13 04
Copenhagen | D at my place
sexy time in Prague
P the newspaper delivery girl
vegan tom kha gai
Black Lives Matter march
Lidl pizza date w/ N | K
D's rosemary
A's way
Vietnamese brunch in Vienna
news in Vienna | N the happy kid
queer picnic in Berlin
Soviet War Memorial | first watermelon w/ D
Prague Pride
Siegessäule | D the fairy
Soft Within exhibition
D the artist
Kink x Curated by Girls x coGalleries zine
K in Kromeriz | mom
newspaper delivery
spring in CZ
essentials | K cooked me lunch
G in Copenhagen
mom at the best pizza in Berlin (Masaniello) | L in Berlin


WORD UP | screw your language elitism

Screen Shot 2017-09-07 at 10.08.54 PM
Screenshot from Melissa A. Fabello's article "Why Grammar Snobbery Has No Place in the Movement" on Everyday Feminism

hold on before you call out someone on how they phrased something or laugh about their accent. your language snobbery is oppressive and discriminating, so please stop.

it is no secret that i hate the pompous language academia is so fond of using. however, what i want to address in this article is something a bit different, way more common (as in happening to common people, every day, everywhere), and way less bougie. nevertheless, it is equally oppressive and, fancy words aside, stupid.

now this problem is something i've noticed both amongst English and Czech speaking folks. and while it for sure happens all across our society, i wanna focus on when it shows up in queer and/or leftist activist community. what the hell am i talking about?

some sort of language/grammar discrimination. you might have noticed it already. it is my native-English-speaking friend who works as an editor and complains when articles aren’t written by other native speakers because he can simply “tell it wasn’t a native speaker.” it is my super activist leftist friends, otherwise incredibly open-minded and accepting, who get into Facebook comment fights almost daily and often call out their opponent’s grammar mistakes. it is native speakers rolling their eyes when someone tries to hold a conversation in a language that’s not their second or third or whatever and stutters or makes grammar mistakes or just has a strong accent. it is anyone who has ever dismissed someone’s opinions for how it was said/written. it is anyone laughing at someone else’s accent, or grammar, or just the way of speaking.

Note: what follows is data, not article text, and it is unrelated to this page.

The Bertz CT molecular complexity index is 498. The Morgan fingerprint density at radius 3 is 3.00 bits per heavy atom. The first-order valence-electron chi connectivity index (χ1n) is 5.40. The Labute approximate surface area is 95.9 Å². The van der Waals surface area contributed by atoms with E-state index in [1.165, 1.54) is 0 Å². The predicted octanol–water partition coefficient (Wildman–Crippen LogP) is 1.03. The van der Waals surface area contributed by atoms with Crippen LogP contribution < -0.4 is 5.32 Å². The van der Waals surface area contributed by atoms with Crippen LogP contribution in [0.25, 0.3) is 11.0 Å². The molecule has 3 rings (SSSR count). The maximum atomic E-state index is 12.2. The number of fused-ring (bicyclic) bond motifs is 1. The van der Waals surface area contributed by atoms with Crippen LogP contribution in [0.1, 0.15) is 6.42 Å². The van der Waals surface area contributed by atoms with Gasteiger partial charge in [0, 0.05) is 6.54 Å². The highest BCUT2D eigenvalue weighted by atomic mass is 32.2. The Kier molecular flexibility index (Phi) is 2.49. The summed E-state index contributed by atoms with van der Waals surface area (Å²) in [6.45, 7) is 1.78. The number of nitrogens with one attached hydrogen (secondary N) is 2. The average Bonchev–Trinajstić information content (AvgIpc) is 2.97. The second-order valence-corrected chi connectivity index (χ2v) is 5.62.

focusing on the form instead of on the message is a) plain stupid, b) an upright refusal to listen to those who aren’t privileged enough. because, surprise surprise, language skills are often very closely tied to class, as class not only gives access to education, it also means being surrounded by people with certain language assets, it determines your learning abilities,… class has to do with a lot of stuff, and often sets what your future life will be from the day you are born. which is why it always outrages me to see queer/leftist people call someone out on their language because suddenly their fight against the oppressive class division is gone and they become the oppressor of those less privileged themselves (and yes, i definitely stand behind the opinion that language skills are a form of privilege).

another thing is that people have learning disabilities. people have problems learning languages. people get nervous and make mistakes? should this mean they should keep their mouths shut and let those more skilled do all the talking/story telling. hell no.

by choosing to focus on how something is said instead what is said is cutting oneself off those most important stories, because those who are least encouraged to speak are usually those we should listen to the most. and when it comes from a community that actively criticizes the oppressive social hierarchy, it is just damn pathetic.